subject
0God
1Religion
2Self-Regulation
3Self-Control
4Goal Pursuit
general
0English
110.1037/a0025971
2PsycARTICLES (American Psychological Association)
sourceidapa_articles
recordidapa_articles10.1037/a0025971
issn
00022-3514
100223514
21939-1315
319391315
rsrctypearticle
creationdate2012
addtitleJournal of Personality and Social Psychology
searchscopeapa_articles
scopeapa_articles
lsr30VSR-Enriched:[pqid, pages, galeid, date]
sort
titleDivergent Effects of Activating Thoughts of God on Self-Regulation
authorLaurin, Kristin ; Kay, Aaron C. ; Fitzsimons, Gráinne M.
creationdate20120100
facets
frbrgroupid8955123902039208751
frbrtype5
languageeng
creationdate2012
topic
0God
1Religion
2Self-Regulation
3Self-Control
4Goal Pursuit
collectionPsycARTICLES (American Psychological Association)
prefilterarticles
rsrctypearticles
creatorcontrib
0Laurin, Kristin
1Kay, Aaron C.
2Fitzsimons, Gráinne M.
jtitleJournal of Personality and Social Psychology
toplevelpeer_reviewed
delivery
delcategoryRemote Search Resource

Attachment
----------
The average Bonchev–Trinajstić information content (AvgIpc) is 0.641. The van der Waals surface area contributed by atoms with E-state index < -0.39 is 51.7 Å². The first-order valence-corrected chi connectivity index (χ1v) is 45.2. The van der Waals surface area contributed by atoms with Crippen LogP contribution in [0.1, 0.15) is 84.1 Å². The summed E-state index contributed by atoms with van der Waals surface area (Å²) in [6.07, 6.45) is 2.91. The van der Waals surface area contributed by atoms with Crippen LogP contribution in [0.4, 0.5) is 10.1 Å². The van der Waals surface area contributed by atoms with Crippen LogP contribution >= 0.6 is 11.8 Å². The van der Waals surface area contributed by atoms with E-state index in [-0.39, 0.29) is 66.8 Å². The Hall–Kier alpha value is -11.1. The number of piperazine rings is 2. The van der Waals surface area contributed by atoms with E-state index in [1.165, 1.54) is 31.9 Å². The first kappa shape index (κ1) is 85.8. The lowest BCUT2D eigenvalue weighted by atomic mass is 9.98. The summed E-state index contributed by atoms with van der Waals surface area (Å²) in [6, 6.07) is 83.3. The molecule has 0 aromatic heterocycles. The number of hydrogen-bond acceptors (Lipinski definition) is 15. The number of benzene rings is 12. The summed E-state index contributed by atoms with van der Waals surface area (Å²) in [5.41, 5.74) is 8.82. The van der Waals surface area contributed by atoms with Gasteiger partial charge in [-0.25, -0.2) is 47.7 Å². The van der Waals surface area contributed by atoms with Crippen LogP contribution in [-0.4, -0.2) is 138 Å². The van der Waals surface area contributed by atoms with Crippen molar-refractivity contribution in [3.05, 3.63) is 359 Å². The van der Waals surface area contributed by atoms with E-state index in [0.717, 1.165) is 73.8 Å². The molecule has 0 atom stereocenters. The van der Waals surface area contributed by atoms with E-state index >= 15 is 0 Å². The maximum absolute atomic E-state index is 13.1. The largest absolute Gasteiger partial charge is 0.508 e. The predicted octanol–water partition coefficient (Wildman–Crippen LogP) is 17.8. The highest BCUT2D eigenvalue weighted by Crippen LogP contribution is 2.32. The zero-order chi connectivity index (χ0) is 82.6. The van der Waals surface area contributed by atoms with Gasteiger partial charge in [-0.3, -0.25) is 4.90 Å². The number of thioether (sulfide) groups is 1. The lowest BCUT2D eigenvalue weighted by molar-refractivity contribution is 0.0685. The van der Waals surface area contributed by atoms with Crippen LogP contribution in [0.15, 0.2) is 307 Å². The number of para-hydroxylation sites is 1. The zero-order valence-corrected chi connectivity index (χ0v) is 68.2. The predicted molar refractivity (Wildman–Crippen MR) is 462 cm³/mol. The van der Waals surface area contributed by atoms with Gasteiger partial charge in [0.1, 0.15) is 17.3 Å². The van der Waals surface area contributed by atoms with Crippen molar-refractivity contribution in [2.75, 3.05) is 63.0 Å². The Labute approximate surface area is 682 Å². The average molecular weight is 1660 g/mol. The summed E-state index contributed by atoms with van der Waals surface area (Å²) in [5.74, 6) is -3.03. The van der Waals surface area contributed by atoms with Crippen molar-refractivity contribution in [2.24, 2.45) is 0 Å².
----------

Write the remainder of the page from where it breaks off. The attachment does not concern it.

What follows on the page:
fulltextfulltext
addata
aulast
0Laurin
1Kay
2Fitzsimons
aufirst
0Kristin
1Aaron C.
2Gráinne M.
au
0Laurin, Kristin
1Kay, Aaron C.
2Fitzsimons, Gráinne M.
atitleDivergent Effects of Activating Thoughts of God on Self-Regulation
jtitleJournal of Personality and Social Psychology
risdate201201
volume102
issue1
spage4
epage21
pages4-21
issn0022-3514
eissn1939-1315
formatjournal
genrearticle
ristypeJOUR
abstractDespite the cultural ubiquity of ideas and images related to God, relatively little is known about the effects of exposure to God representations on behavior. Specific depictions of God differ across religions, but common to most is that God is (a) an omnipotent, controlling force and (b) an omniscient, all-knowing being. Given these 2 characteristic features, how might exposure to the concept of God influence behavior? Leveraging classic and recent theorizing on self-regulation and social cognition, we predict and test for 2 divergent effects of exposure to notions of God on self-regulatory processes. Specifically, we show that participants reminded of God (vs. neutral or positive concepts) demonstrate both decreased active goal pursuit (Studies 1, 2, and 5) and increased temptation resistance (Studies 3, 4, and 5). These findings provide the first experimental evidence that exposure to God influences goal pursuit and suggest that the ever-present cultural reminders of God can be both burden and benefit for self-regulation.
pubAmerican Psychological Association
doi10.1037/a0025971
date2012-01-01